Mama D Feeds The Homeless – Invisible People

image_pdfimage_print

I was walking down a back street in Hollywood and ran into a small group of men and women setting up their tents for the night. Cushan and I started to talk. He was telling me that he is moving on up because he has the big tent. Cushan is homeless in Los Angeles.

One of the sights that always messes me up is when I happen to witness a person experiencing homelessness setting up an area to sleep for the night. In this great country of ours, people should not be sleeping on the streets – ever!

Cushan used to live in Detroit, but after 9/11, he lost his job at the airport and faced many challenges that resulted in him living on the streets! Even though he has been homeless for three years, he believes he has a bright future in front of him.

Jana slept on the sidewalk in Los Angeles last night. She has been homeless a little over three months now. Jana’s husband of twenty-two years was shot and killed. She was the housewife and shortly after her husband’s death, she lost their home!

The good news is Jana is soon to go into housing! The trouble is, last night roughly 28,000 people in the City of Los Angeles were in some state of homelessness and we need more housing!

Angelenos can help end homelessness this Election Day. Vote YES on Proposition HHH to build as many as 10,000 permanent supportive housing units in Los Angeles. For more information and to learn why Invisible People supports Prop HHH please visit https://medium.com/…/the-faces-of-l-a-homelessness-a3118f37…

Last Saturday six Margiis from the Denver unit with Didi Anudhyana and two visitors prepared 140 peanut butter and jelly sandwiches. We fed them as well as 150 bottles of water and 113 oranges, 100 apples and 100 bananas to Downtown Denver’s homeless, which now includes many elderly and kids in addition to veterans, mentally ill and addicted persons. The homeless population in Denver is constantly growing.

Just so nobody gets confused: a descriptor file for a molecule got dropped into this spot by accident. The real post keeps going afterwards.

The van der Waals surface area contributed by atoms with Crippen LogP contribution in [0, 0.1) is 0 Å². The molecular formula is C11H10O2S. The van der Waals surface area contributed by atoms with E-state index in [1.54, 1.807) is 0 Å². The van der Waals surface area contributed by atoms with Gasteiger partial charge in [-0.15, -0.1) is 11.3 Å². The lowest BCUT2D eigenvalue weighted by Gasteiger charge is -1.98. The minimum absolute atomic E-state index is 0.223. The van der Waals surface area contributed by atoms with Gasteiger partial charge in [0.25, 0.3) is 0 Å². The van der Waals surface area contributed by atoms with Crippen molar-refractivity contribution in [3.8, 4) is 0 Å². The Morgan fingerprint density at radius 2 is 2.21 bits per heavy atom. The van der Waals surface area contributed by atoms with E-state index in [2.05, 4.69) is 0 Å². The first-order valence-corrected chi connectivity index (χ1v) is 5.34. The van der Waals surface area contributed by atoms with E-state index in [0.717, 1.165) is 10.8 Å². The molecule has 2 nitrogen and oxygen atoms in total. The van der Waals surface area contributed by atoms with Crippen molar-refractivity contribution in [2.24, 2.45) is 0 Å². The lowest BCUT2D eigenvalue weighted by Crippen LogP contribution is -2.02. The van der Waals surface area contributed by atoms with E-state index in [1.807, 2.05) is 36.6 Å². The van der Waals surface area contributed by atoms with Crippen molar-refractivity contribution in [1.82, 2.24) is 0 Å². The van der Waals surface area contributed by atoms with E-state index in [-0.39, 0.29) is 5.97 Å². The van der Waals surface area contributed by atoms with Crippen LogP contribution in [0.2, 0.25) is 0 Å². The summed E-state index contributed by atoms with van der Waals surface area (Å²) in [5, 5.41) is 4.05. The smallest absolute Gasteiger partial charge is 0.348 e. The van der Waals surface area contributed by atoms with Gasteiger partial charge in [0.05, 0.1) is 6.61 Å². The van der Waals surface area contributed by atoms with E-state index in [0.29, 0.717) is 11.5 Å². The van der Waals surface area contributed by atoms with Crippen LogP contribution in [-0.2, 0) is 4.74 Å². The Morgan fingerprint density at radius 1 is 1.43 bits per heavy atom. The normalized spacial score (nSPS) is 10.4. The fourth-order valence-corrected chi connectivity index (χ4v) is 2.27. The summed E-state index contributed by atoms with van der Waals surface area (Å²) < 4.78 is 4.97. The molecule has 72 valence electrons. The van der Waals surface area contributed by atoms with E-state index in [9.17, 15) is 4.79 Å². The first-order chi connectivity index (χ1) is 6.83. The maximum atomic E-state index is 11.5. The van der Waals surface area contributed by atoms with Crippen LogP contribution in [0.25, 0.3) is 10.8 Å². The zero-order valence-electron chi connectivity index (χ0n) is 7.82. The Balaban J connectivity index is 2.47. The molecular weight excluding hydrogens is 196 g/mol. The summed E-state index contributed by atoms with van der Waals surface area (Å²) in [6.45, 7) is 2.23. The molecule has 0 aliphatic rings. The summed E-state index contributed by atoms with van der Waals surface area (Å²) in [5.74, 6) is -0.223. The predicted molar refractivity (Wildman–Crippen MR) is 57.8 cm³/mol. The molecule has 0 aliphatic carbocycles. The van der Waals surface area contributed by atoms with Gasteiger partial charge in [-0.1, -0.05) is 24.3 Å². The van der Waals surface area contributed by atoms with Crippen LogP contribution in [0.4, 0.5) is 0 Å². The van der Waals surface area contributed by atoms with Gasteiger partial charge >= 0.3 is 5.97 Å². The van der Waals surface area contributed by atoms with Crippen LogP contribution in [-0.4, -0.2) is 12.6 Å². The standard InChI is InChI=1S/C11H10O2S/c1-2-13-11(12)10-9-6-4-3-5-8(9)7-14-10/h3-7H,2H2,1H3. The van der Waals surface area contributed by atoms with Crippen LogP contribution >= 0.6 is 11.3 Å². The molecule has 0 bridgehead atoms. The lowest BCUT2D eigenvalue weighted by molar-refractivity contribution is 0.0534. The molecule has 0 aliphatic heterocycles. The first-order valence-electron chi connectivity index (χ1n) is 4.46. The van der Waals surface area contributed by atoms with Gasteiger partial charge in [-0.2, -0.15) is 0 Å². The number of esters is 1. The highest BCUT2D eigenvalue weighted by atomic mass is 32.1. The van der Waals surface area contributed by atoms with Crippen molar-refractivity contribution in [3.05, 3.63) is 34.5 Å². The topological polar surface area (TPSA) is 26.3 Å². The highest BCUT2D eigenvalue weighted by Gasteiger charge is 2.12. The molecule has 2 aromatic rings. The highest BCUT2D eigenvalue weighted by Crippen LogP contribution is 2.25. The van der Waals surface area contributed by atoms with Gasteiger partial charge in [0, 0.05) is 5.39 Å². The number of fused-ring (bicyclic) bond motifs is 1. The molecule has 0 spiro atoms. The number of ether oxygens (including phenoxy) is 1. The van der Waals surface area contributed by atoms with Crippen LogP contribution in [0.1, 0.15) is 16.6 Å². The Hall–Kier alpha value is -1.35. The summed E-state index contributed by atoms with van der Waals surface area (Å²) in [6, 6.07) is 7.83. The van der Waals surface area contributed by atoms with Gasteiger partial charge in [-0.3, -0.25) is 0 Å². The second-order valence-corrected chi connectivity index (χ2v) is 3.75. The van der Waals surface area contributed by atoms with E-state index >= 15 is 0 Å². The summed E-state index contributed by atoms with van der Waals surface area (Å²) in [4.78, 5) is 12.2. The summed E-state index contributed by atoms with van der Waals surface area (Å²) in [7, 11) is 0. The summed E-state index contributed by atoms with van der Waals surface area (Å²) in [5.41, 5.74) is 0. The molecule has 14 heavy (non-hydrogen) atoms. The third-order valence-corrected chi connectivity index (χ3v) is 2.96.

Food for All DC from Stone Soup Films on Vimeo.

AMURT received its fourth grant from the U.S. government’s Emergency Food and Shelter Program for its Food For All program in Washington, D.C. The grant helped AMURT provide emergency groceries to 80 poor households a week in 2009. Many of our clients, especially the elderly and those with disabilities, are home-bound, so we deliver groceries to their homes. The Food For All program is helpful for social workers who know where to turn when a poor client shows up in their offices.

Most people do not think of Washington, D.C. as being a place of poverty. However, according to U.S. census data for the year 2008, 16.9% of District residents live below the poverty line. That translates into a lot of people struggling to make ends meet.

AMURT’s Food For All program has been assisting such people with emergency food needs for the past fifteen years. 1n 2001, especially after September 11, the demand for our services increased dramatically. The Hotel and Restaurant Employees Union, for example, were struggling to support 4,000 recently unemployed members. We provided food for fifty union families every week until they found other resources.

“Food For All was a lifeline – it was the only organization helping us on a regular basis.” – Jorge Rivera, Relief Coordinator, Hotel and Restaurant Employees Union.

Many clients come to us after life takes an unexpected turn for the worse. Jose Ortega injured his hand and was unable to work for two months, throwing his family into a crisis. Food For All provided weekly food baskets for the Ortega family so they could focus their resources on paying rent and utilities. Now Jose is back to work and our services are no longer needed.

Support this program with a donation or take the challenge to help mange the volunteer based program.

Mama D’s Kitchen Los Angeles

Every Sunday early morning there is a long line of people waiting close to the corner of the 5th St and San Pedro St in Los Angeles, an area known as Skid Row. People are full of expectation for an old white Ford van arriving with the materials for their breakfast. They get their plastic bags to keep snacks, and a spoon to enjoy their milky cereal. They also get miscellaneous fruit, Starbucks pastries, and fresh bread and bagels from Panera. Welcome to MamaD’s Kitchen.

AMURT has been involved with the hunger problem amongst the poor and the homeless in Los Angeles for the last 25 years. Our breakfast feeding through Mama D’s Kitchen is legendary amongst the folks of Skid Row. It makes a huge difference in their lives. The program is maintained entirely by volunteers and public donations. Donate for this project